Managing conflicting goals in pig farming: farmers’ strategies and perspectives on sustainable pig farming in Sweden2017In: International Journal of Agricultural Sustainability, ISSN 1473-5903, E-ISSN 1747-762X, Vol. 5, no 6, p. 693-707Article in journal (Refereed)
    Abstract [en]

    Industrial meat production has several negative environmental effects. Governments’ agricultural policies aim for cost efficiency combined with high environmental and animal welfare, which puts farmers in a difficult situation trying to navigate between sometimes contradictory requirements. This paper studies how Swedish pig farmers resolve or cope with conflicting goals in pig farming. We have analysed the regulations governing EU and Swedish pig farming. We have also interviewed five Swedish pig farmers about their views of the different goals of pig farming and strategies for resolving conflicts between the goals of low environmental impact, high animal welfare and enough profitability to continue farming. The greatest divide was between the conventional farmers, who emphasized natural resource efficiency, and the organic farmers who stressed animal welfare, multifunctionality and ecosystem service delivery. We suggest four strategies to contribute to resolving some of the conflicting goals: improve communication about different types of pig farming; use public procurement as a driver towards more sustainable pork production; work towards improving the Common Agricultural Policy, perhaps by implementing payments for ecosystem services or multifunctionality; and finally, decrease the total production of pork to lower the emissions per land unit.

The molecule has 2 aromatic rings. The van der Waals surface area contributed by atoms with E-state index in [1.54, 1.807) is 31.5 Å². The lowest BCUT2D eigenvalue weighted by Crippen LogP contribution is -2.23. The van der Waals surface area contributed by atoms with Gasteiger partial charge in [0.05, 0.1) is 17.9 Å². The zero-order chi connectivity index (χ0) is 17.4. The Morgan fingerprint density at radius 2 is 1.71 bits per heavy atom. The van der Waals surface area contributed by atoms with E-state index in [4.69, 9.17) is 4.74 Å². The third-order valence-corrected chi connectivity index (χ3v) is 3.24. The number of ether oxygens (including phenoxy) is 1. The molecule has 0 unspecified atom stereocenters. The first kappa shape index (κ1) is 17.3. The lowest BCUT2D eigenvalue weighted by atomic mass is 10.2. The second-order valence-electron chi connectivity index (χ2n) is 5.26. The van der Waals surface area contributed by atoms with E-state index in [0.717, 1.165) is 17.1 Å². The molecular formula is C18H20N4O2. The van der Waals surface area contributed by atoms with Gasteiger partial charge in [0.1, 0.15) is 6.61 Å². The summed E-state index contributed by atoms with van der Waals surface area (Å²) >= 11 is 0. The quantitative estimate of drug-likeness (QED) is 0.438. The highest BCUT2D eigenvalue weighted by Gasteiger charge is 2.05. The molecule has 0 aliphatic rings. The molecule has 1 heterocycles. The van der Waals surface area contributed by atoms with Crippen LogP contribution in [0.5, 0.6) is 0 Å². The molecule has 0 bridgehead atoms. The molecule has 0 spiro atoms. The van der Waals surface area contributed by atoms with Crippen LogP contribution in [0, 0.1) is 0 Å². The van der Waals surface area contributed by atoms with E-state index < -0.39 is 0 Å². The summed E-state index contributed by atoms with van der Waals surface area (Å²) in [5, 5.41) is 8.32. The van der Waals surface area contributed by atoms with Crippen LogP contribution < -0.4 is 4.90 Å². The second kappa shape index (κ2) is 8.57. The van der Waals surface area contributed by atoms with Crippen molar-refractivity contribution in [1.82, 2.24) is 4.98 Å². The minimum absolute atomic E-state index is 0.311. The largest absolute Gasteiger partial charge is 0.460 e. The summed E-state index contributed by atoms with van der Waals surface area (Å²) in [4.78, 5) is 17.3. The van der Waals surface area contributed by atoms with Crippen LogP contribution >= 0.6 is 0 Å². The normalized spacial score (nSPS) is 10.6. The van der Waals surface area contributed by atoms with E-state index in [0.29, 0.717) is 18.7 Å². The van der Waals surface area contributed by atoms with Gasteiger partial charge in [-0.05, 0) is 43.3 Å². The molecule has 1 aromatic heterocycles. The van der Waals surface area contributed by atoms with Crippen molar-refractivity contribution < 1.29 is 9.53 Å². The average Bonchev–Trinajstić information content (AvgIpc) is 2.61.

• 235.
    Öhlund, Erika
    et al.
    Södertörn University, School of Natural Sciences, Technology and Environmental Studies, Environmental Science. Södertörn University, Centre for Baltic and East European Studies (CBEES), Baltic & East European Graduate School (BEEGS).
    Zurek, Karolina
    Stockholm University / Swedish Institute for European Policy Studies.
    Hammer, Monica
    Södertörn University, School of Natural Sciences, Technology and Environmental Studies, Environmental Science.
    Towards Sustainable Agriculture?: The EU framework and local adaptation in Sweden and Poland2015In: Environmental Policy and Governance, ISSN 1756-932X, E-ISSN 1756-9338, Vol. 25, no 4, p. 270-287Article in journal (Refereed)
    Abstract [en]

    Agricultural systems can be seen as nested social-ecological systems. European Union (EU) Member States vary considerably in terms of their agricultural, socio-economic and environmental circumstances. Yet, as participants in the common agricultural market, they are subject to a uniform Common Agricultural Policy (CAP). An important question is whether there is enough room for flexibility to sustain diverse agricultural systems and facilitate national targeting of sustainability-promoting measures. This article analyses the institutional arrangements concerning cross-scale interactions and interdependencies at national and regional (EU) levels, focusing on how Poland and Sweden implement CAP funds in relation to sustainable agriculture, in particular the agri-environmental schemes, for the period 2007-2013. What room is there in practice for accommodating national differences and sustainability priorities offered by the EU agricultural policy, and how are the existing opportunities used by the two countries? It is shown that agri-environmental funds are too small to prevent transition towards large-scale farming in new Member States and CAP does not effectively promote transformation towards sustainable practices in the EU.

2345 201 - 235 of 235